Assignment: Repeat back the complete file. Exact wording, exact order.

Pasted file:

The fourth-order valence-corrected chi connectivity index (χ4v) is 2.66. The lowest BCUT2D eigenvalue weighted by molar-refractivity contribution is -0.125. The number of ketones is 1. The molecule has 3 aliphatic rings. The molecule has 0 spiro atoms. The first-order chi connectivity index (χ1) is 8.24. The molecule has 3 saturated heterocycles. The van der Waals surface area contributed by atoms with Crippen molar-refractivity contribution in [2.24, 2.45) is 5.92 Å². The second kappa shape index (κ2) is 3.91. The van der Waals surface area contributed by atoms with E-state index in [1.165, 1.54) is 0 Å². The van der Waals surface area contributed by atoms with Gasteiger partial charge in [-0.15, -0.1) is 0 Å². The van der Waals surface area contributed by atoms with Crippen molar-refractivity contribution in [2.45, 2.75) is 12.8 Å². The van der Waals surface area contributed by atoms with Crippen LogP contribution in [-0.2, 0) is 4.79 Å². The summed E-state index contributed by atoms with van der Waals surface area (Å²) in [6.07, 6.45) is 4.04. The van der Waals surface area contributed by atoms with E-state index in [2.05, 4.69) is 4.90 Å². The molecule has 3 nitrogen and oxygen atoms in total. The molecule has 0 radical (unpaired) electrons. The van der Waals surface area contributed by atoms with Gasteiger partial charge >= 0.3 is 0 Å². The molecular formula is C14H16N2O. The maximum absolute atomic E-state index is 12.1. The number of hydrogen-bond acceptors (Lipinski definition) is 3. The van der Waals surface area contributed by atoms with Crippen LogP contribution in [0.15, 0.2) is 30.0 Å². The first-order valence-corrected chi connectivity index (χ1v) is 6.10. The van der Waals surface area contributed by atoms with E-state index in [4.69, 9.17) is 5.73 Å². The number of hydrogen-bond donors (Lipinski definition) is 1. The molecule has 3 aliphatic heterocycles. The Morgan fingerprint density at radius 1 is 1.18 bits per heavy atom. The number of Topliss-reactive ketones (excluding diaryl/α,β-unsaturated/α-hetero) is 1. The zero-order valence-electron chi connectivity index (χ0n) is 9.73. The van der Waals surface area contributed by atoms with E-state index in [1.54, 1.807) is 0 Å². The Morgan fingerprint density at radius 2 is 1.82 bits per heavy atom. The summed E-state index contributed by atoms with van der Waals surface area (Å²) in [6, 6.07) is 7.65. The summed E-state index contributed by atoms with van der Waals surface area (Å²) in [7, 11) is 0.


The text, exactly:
The fourth-order valence-corrected chi connectivity index (χ4v) is 2.66. The lowest BCUT2D eigenvalue weighted by molar-refractivity contribution is -0.125. The number of ketones is 1. The molecule has 3 aliphatic rings. The molecule has 0 spiro atoms. The first-order chi connectivity index (χ1) is 8.24. The molecule has 3 saturated heterocycles. The van der Waals surface area contributed by atoms with Crippen molar-refractivity contribution in [2.24, 2.45) is 5.92 Å². The second kappa shape index (κ2) is 3.91. The van der Waals surface area contributed by atoms with E-state index in [1.165, 1.54) is 0 Å². The van der Waals surface area contributed by atoms with Gasteiger partial charge in [-0.15, -0.1) is 0 Å². The van der Waals surface area contributed by atoms with Crippen molar-refractivity contribution in [2.45, 2.75) is 12.8 Å². The van der Waals surface area contributed by atoms with Crippen LogP contribution in [-0.2, 0) is 4.79 Å². The summed E-state index contributed by atoms with van der Waals surface area (Å²) in [6.07, 6.45) is 4.04. The van der Waals surface area contributed by atoms with E-state index in [2.05, 4.69) is 4.90 Å². The molecule has 3 nitrogen and oxygen atoms in total. The molecule has 0 radical (unpaired) electrons. The van der Waals surface area contributed by atoms with Gasteiger partial charge >= 0.3 is 0 Å². The molecular formula is C14H16N2O. The maximum absolute atomic E-state index is 12.1. The number of hydrogen-bond acceptors (Lipinski definition) is 3. The van der Waals surface area contributed by atoms with Crippen LogP contribution in [0.15, 0.2) is 30.0 Å². The first-order valence-corrected chi connectivity index (χ1v) is 6.10. The van der Waals surface area contributed by atoms with E-state index in [4.69, 9.17) is 5.73 Å². The number of hydrogen-bond donors (Lipinski definition) is 1. The molecule has 3 aliphatic heterocycles. The Morgan fingerprint density at radius 1 is 1.18 bits per heavy atom. The number of Topliss-reactive ketones (excluding diaryl/α,β-unsaturated/α-hetero) is 1. The zero-order valence-electron chi connectivity index (χ0n) is 9.73. The van der Waals surface area contributed by atoms with E-state index in [1.54, 1.807) is 0 Å². The Morgan fingerprint density at radius 2 is 1.82 bits per heavy atom. The summed E-state index contributed by atoms with van der Waals surface area (Å²) in [6, 6.07) is 7.65. The summed E-state index contributed by atoms with van der Waals surface area (Å²) in [7, 11) is 0.